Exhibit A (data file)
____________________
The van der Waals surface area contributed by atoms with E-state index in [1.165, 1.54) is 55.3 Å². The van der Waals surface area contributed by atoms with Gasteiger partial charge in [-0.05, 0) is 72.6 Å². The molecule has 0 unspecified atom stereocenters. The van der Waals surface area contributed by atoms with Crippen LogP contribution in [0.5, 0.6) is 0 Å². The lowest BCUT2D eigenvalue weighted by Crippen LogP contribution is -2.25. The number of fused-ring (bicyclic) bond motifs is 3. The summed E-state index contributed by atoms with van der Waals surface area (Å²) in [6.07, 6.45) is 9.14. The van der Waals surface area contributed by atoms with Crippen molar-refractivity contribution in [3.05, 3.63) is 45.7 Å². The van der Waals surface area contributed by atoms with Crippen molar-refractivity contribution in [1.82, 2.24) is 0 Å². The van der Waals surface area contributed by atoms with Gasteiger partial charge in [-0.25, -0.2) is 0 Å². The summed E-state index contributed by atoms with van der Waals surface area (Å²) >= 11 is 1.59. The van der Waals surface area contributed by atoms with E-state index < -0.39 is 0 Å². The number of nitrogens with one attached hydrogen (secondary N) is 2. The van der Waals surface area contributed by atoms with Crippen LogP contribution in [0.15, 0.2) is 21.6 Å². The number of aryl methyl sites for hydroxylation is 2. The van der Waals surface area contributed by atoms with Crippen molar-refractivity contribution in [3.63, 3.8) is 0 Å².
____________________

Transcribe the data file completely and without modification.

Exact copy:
The van der Waals surface area contributed by atoms with E-state index in [1.165, 1.54) is 55.3 Å². The van der Waals surface area contributed by atoms with Gasteiger partial charge in [-0.05, 0) is 72.6 Å². The molecule has 0 unspecified atom stereocenters. The van der Waals surface area contributed by atoms with Crippen LogP contribution in [0.5, 0.6) is 0 Å². The lowest BCUT2D eigenvalue weighted by Crippen LogP contribution is -2.25. The number of fused-ring (bicyclic) bond motifs is 3. The summed E-state index contributed by atoms with van der Waals surface area (Å²) in [6.07, 6.45) is 9.14. The van der Waals surface area contributed by atoms with Crippen molar-refractivity contribution in [3.05, 3.63) is 45.7 Å². The van der Waals surface area contributed by atoms with Crippen molar-refractivity contribution in [1.82, 2.24) is 0 Å². The van der Waals surface area contributed by atoms with Gasteiger partial charge in [-0.25, -0.2) is 0 Å². The summed E-state index contributed by atoms with van der Waals surface area (Å²) >= 11 is 1.59. The van der Waals surface area contributed by atoms with E-state index < -0.39 is 0 Å². The number of nitrogens with one attached hydrogen (secondary N) is 2. The van der Waals surface area contributed by atoms with Crippen LogP contribution in [0.15, 0.2) is 21.6 Å². The number of aryl methyl sites for hydroxylation is 2. The van der Waals surface area contributed by atoms with Crippen molar-refractivity contribution in [3.63, 3.8) is 0 Å².